Dear MS: Wrong ammunition, wrong time
A letter to India's captain on that question and that answer
Due disclosure first: I enjoy your press conferences. I have groaned about transcribing your long-winded responses, but more often than not the takeaway has been plenty of wisdom, especially of the more unconventional variety. You once recounted advice your father gave you about last-minute cramming: "It doesn't matter whether you study or play a match with an exam tomorrow. If you have prepared well during the rest of the year, studying today or not won't matter. It's the same if you haven't touched your books during the rest of the year." Or your dark analogy when asked which whitewash hurt more - the one in England or Australia: "You die, you die. You don't see which is the better way to die."
Your interactions with the media have never lacked for humour either. Like the time you picked up a journalist's phone and answered the call when it rang in the middle of a press conference. You have a quick-witted, snarky style of meeting uneasy or controversial questions. You listen to questions intently and make unflinching eye contact when answering them. What's not to like?
At the same time, you have made no secret of your mistrust of sports journalists, even showing us how you remove the sports section of the newspaper before reading the rest of it. Very rarely have I seen you losing your cool, but lately questions - about your retirement and other issues - seem to annoy you. After India's heart-stopping win against Bangladesh you snapped at a reporter whose tone of questioning, you felt, suggested disappointment at the result. And when asked about retirement recently, you replied: "Just because somebody has the platform to ask questions, it does not mean that you keep on asking the same questions."
On Thursday night - after West Indies defeated India in the World T20 semi-final - you had probably decided to swat this pesky question out of the park for good. Rather surprisingly it was an Australian journalist, Sam Ferris, who asked it. Actually, not much of a surprise, given Indian journalists had by then anticipated the reaction such a question would evoke. When you wanted to "have some fun," you likely intended to use humour and sarcasm to end the speculation. It seemed funny initially when you called Ferris to the front and made him sit beside you. There was laughter in the room. But, by the time you were done taking the mickey out of Ferris, it was clear to everyone who the intended target was. "I wish it was an Indian media guy [who had asked the question] because I would have asked whether he has a son who is old enough to play and is a wicketkeeper to play. He would have said 'no,' then I would have said maybe a brother who can play and who is a wicketkeeper. You fired the wrong ammunition at the wrong time." As Ferris later wrote, he had taken "a bullet for my Indian colleagues."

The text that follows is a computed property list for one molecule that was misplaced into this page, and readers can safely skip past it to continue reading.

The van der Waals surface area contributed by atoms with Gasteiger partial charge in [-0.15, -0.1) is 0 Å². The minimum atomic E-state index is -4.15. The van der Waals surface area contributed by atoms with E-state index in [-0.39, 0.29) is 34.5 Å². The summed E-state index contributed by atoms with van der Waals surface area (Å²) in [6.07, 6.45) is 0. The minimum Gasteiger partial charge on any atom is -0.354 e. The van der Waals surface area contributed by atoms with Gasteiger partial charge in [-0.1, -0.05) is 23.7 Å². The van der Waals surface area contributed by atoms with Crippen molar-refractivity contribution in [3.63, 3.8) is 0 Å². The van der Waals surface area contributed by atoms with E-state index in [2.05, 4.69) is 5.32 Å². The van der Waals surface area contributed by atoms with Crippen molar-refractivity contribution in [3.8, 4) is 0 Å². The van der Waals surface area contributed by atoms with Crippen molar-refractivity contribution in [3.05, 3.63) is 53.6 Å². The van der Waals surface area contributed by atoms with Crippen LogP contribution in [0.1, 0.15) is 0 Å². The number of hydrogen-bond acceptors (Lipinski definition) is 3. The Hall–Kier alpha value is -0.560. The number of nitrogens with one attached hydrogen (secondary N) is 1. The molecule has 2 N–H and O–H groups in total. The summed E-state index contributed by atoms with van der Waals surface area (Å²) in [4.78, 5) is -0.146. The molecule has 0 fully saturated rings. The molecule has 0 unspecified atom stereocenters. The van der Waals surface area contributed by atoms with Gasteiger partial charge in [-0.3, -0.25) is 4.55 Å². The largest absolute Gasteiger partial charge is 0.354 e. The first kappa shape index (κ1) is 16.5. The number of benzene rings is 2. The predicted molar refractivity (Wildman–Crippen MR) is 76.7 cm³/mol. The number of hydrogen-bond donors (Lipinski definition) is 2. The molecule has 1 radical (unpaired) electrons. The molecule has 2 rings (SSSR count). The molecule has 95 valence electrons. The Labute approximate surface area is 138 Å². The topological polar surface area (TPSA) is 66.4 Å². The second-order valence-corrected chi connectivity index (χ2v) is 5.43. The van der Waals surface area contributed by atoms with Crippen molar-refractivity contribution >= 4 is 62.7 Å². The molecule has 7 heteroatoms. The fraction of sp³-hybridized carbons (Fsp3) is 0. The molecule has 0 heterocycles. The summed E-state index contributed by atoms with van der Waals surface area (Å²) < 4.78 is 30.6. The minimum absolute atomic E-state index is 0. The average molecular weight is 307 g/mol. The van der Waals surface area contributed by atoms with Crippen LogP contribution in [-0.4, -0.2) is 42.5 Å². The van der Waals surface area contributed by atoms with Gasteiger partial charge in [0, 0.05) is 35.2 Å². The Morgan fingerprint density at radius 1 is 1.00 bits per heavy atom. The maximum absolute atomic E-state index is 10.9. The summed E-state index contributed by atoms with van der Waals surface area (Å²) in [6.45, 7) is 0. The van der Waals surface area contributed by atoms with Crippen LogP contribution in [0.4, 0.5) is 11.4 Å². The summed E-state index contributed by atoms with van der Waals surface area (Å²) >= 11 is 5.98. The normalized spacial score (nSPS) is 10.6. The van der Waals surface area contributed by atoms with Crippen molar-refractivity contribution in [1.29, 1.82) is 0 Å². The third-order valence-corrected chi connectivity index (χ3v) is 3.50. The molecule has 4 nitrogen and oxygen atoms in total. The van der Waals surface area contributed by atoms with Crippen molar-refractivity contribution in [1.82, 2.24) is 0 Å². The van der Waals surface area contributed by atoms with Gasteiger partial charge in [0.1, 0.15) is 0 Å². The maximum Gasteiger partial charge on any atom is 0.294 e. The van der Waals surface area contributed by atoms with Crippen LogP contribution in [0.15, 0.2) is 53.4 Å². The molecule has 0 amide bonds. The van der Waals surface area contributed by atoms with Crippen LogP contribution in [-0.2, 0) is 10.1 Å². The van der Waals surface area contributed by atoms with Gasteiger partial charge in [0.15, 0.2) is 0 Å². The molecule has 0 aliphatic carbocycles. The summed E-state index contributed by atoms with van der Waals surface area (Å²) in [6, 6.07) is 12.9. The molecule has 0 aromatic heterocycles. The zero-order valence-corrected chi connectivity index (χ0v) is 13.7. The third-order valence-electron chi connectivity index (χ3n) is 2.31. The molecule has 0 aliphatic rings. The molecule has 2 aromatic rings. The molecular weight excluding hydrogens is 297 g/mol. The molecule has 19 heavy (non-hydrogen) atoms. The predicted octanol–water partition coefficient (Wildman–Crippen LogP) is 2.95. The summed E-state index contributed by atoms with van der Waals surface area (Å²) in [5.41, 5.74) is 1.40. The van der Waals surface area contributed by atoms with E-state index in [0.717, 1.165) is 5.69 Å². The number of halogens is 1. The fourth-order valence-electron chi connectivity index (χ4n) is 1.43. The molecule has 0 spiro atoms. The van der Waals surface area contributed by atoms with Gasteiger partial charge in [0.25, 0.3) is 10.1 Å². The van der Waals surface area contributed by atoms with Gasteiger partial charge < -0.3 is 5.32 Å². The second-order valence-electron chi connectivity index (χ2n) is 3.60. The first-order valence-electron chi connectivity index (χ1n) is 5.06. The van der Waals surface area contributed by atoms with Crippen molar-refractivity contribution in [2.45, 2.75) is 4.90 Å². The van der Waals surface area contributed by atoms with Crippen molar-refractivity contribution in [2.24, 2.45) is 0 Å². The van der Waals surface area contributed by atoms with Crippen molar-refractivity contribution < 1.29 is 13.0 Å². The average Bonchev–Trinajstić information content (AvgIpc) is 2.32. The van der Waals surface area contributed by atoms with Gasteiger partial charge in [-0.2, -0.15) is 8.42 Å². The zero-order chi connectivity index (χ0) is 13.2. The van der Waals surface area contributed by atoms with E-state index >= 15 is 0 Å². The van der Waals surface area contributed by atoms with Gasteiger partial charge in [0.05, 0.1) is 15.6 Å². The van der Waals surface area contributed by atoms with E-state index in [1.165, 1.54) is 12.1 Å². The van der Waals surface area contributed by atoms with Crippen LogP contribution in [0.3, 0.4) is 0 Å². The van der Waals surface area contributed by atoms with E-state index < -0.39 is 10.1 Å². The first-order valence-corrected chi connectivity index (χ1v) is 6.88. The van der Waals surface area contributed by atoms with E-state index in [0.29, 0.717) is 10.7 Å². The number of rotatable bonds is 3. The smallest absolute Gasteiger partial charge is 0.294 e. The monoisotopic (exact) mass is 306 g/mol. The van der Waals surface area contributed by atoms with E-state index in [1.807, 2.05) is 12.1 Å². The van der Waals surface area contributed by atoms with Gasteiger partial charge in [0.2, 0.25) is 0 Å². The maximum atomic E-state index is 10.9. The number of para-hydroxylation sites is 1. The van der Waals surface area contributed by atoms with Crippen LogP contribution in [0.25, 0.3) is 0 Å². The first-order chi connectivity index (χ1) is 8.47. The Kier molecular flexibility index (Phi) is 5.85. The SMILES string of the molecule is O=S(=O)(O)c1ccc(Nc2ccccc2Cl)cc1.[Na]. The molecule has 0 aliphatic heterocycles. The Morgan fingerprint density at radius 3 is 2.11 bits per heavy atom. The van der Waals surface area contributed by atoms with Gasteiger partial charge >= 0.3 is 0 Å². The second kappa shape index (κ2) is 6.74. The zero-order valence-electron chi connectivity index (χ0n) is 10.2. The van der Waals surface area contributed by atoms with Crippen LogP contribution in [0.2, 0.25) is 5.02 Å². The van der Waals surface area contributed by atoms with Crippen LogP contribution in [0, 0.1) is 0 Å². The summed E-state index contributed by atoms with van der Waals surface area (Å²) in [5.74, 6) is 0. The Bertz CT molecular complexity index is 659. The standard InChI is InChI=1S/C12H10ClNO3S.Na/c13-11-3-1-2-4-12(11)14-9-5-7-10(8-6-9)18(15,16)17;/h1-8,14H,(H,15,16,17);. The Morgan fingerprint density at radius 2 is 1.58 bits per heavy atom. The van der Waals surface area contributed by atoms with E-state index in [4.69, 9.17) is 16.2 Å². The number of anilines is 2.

Being asked about retirement all the time doesn't sound much fun - especially after a tough loss. But while I empathise with you, I think Ferris' question was legitimate. It isn't unusual to see careers end after a world event, and there have been a few cricketers who have made that call. You made that call too, in Test cricket, a little more than a year ago when nobody had a whiff of it.
Ferris' question was: "You have achieved virtually everything that a cricketer could. Are you keen to continue playing on?" It doesn't come across as a particularly offensive question to a 34-year-old who has led his team to two World titles and a Champions Trophy. Consider this: India play a glut of Test matches over the next 12 months, which means quite a bit of time away from the game. Surely, the future plans of a celebrated team's captain are worth asking about?
At worst it was a clichéd question - if it makes you feel better the media gets clichéd answers all the time - but not one that deserved the patronising response it got. All it needed was a straightforward answer - "I don't have plans to retire yet", or "I will make it public when I plan to", or even a "no comment," if you really didn't wish to answer it. You probably expected an Indian journalist to ask the question, because you trotted out the response anyway.
I don't speak on behalf of all the journalists; I speak merely as one of many. You are free to ascribe any intent to any question, but our job is about seeking answers and reporting on them just as yours is playing cricket. Some would accuse us journalists of taking ourselves too seriously. I am all for taking the mickey, pulling a leg or two - just so long as mutual respect and professionalism is a two-way street.
Arun Venugopal is a correspondent at ESPNcricinfo. @scarletrun